Meru - film review (a personal perspective)
Here’s a glimpse into my psyche, after watching Meru, hailed by the National Geographic as ‘the finest climbing movies ever made’. Disclaimer: This is not a review of the film, Meru. This is an after-thought, post-watching the film, which have little to do with the film, but everything to do with how certain elements of the film affected the way I view my life. My thoughts, I would like to stress, have little to do with the outstanding cinematography and production of the film. Meru is certainly a marvelous piece of cinematic work and if you like climbing and documentaries, you should watch it.
I fidgeted in my seat midway through the film. I took out my phone to check on the time. 75 mins have passed. I knew there was 15 more mins to go as it was a 90-min film.
It surprised me that I would not be gripped at the edge of my seat; rather, I wanted the film to end. But why? Why did I want it to end? Where was I rushing to?
Nowhere. I wasn’t rushing anywhere. I had planned on today to be an easy day of writing. I had gotten two hours of writing done in the morning, and I was pretty satisfied with it. There was no hurry for me to get back to my writing for the rest of the day.
My head was throbbing, like I’ve been punched on the side of my head by someone. No one did, of course. Perhaps it was the way the cinema seat was hugging me to itself and suffocating me. But, there was plenty of air in the cinema. There were only 3 persons in the 300-seater cinema – me, and two other patrons.
After 90 mins, I walked out of the cinema and immediately got assaulted by the bright afternoon Californian sun. As I got into my car and drove home, I felt, at first, anger, and then later on, a kind of ‘I don’t care’ attitude. No, not a nonchalant attitude, but the affirmative feeling of ‘I don’t care’. I don’t care? Don’t care about what? I didn’t know. It was confusing and bizarre all at the same time, and I questioned myself, why was I feeling these negative feelings?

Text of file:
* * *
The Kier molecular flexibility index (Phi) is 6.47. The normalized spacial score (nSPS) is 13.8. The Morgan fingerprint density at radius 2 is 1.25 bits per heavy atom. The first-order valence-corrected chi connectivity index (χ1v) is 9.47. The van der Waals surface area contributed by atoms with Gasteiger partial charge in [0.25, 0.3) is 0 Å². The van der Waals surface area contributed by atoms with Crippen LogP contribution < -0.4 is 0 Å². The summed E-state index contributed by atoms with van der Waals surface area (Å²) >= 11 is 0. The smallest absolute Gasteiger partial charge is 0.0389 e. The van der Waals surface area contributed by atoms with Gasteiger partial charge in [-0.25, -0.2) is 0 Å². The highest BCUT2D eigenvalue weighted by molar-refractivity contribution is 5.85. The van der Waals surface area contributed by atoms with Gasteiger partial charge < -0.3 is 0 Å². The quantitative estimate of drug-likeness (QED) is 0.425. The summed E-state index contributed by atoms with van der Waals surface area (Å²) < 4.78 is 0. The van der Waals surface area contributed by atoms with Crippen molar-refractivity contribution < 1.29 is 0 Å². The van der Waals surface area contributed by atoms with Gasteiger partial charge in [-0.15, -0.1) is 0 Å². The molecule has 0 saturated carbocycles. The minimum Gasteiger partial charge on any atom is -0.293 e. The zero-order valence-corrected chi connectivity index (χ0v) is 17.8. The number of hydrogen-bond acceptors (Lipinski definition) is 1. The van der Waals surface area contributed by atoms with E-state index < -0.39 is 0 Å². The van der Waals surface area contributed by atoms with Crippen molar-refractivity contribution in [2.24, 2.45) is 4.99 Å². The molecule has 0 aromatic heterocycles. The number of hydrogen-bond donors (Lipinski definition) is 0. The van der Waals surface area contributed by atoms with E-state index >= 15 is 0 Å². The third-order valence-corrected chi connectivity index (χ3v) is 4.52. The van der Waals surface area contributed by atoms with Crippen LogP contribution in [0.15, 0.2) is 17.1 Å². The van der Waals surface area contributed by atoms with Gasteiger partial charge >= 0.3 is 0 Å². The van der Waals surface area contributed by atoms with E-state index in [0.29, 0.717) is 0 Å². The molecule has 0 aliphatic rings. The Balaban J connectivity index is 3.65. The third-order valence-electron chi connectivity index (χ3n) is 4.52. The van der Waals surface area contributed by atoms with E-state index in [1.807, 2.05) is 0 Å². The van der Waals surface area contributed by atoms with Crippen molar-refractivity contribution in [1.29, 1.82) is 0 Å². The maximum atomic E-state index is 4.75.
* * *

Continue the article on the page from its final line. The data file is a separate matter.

I tried to recall scenes from the film that clutched onto my memory, and summoned the scenes of Conrad Anker, Jimmy Chin and Renan Ozturk in their respective garages, with their climbing tools and gears neatly arranged, chipping away at some tool, methodically packing their gears, the massive amount of equipment a climbing expedition required for each trip, the indescribably arduous process of hauling tonnes of camping and climbing equipment and food supplies for weeks in the mountain, and thought to myself: life is an adventure to be had and mess is to be expected.
There is no perfection in climbing. Sometimes there is the perfect situation of a beautiful day, sunny weather, the rocks are solid and not chipped by natural elements, no snow avalanches or strong gales of winds, and everyone in the team is motivated, in high spirits and climbing strong.
And there are days where the weather turns sour with snowstorms that threaten to blow you off the wall at over 20,000 feet in the thin sky, your climbing portaledge breaks, your climbing partner is dealing with altitude sickness, lack of food and depleted of motivation, and every fiber of your being is hammered and giving way to breakage and you are experiencing a mental meltdown yourself.
I wanted to get out of the cinema because I was not contented to be a sideline watcher. I don’t watch people do things and sit back and do nothing after. I watch others do stuff, then think to myself, that’s me doing it, the next time. I do things. I put myself on the line and I get things done.
My head was throbbing because my inner being was bursting to get out and do something.
I was angry because I was sitting too long watching someone else do something and I am merely watching, and not taking action.
I felt like I didn’t care because for too long in my personal life, I have cared too much about perfection: I cared incessantly if my house was clean and tidy, if my stuff were spotless and neatly tucked away, if the bed was made, the blanket folded, the pillow propped up after use.
Why should about these things? How do these little ‘perfections’ contribute to an adventure in life? They don’t, and therefore, I shouldn’t waste my time caring for things that don’t matter or contribute to a life of adventure.
If my stuff are messy, if my items are worn, tattered and stained, let them be. Life is to be lived, not curated for perfection or display.
Note: All photo credits go to and are copyright properties of National Geographic and The North Face photographer and climber,